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Providing services
a teenage girl in her bedroom
There are a range of services provided for children/young people with disabilities including:
  • Mobility aids;
  • Adaptations to the family home;
  • Speech and language therapy;
  • Physiotherapy;
  • Play groups;
  • Home education programmes;
  • Respite care.
Getting it right (1)

Sometimes, the absence of essential services can hinder a child's/young person’s independence and achievement.


Sophia spends some of her time in a mainstream school and some in a special school. She needs a ‘Tech/Talk’ to help her communicate but, at present, she uses it only in her special school setting.


Watch this clip from Sophia’s review, where the availability of Tech/Talk is discussed.
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Getting it right (2)
Now listen to Simon, Harvey's dad, talk about the lack of support for Harvey's speech and language needs.
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Auxiliary aids and services in school

Since September 2012, under the Equality Act 2010, schools are responsible for providing and maintaining auxiliary aids and services to disabled pupils to avoid them being at a substantial disadvantage in relation to their peers. Schools need only make 'reasonable adjustments', and if equipment or services are provided through an Education, Health and Care (EHC) Plan or a Statement of Special Educational Needs, the school does not have to duplicate this provision.


Schools may have to provide a disabled pupil with:

  • A piece of equipment;
  • Assistance from a sign language interpreter, lip-speaker or deaf-blind communicator;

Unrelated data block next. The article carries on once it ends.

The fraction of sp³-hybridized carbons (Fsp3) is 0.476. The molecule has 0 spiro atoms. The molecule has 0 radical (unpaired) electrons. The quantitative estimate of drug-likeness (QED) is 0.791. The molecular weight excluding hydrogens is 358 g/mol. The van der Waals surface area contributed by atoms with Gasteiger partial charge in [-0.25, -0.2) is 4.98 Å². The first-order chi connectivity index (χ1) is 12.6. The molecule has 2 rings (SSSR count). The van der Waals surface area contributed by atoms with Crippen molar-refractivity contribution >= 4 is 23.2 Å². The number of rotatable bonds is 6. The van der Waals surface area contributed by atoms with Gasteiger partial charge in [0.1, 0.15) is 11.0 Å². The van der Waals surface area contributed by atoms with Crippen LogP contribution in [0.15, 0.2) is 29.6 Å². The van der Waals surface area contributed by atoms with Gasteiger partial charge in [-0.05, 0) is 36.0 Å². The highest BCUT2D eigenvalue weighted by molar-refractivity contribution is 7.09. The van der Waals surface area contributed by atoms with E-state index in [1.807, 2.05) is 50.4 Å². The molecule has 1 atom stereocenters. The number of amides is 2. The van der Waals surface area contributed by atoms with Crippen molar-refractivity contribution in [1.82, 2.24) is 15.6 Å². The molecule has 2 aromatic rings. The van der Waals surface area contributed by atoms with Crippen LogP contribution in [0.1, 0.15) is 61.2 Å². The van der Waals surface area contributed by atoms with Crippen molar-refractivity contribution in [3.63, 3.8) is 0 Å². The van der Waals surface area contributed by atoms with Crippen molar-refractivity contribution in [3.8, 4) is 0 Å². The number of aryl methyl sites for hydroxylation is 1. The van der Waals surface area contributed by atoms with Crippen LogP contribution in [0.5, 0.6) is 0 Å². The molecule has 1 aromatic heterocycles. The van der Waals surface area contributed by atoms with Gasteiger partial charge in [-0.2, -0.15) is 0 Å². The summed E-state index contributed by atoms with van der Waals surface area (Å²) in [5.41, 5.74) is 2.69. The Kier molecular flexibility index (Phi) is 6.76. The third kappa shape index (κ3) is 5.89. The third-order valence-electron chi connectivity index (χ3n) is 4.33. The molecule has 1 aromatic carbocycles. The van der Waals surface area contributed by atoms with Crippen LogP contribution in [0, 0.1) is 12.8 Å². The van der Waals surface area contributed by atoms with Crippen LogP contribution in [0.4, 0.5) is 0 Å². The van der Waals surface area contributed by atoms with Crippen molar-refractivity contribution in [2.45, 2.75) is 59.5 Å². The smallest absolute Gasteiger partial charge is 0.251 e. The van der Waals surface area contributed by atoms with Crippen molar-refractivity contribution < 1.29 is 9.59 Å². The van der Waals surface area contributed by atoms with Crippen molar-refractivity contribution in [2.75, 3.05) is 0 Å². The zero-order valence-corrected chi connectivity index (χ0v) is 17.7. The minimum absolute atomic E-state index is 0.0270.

• Extra staff assistance;
  • An electronic or manual note-taking service;
  • Induction loop or infrared broadcast system;
  • Videophones;
  • Audiovisual fire alarms;
  • Readers for people with visual impairments;
  • Assistance with guiding;
  • An adapted keyboard;
  • Specialised computer software.

For further details and clarification see section on 'Auxiliary aids' at the Equality and Human Rights Commission, Frequently asked questions – schools technical guidance.

special needs computer
Find out what arrangements are made in your school for the provision and allocation of:
  • Physical resources (equipment);
  • Human resources (staff and volunteer time).
Welfare services

Local authorities must provide 'all or any' of the welfare services listed in the Chronically Sick and Disabled Persons Act (CSDPA) 1970, where they assess that the relevant need exists. However, they may set eligibility criteria, which can vary greatly between regions, resulting in children/young people with the same needs receiving different levels of support depending on where their family lives.

The Chronically Sick and Disabled Persons Act (CSDPA) 1970 (section 2) lists the following welfare services:

  • Practical assistance in the home;
  • Meals;
  • Recreational facilities;
  • Holidays;
  • Educational facilities;
  • Telephone equipment;
  • Travel assistance;
  • Home adaptations.
The value of services to families
Listen to this clip in which Caroline, the mother of a child with complex needs, talks about how important respite care and the care provided by a children’s hospice is for her family’s quality of life.
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Find out more
opened book

Legislation and guidance

Other publications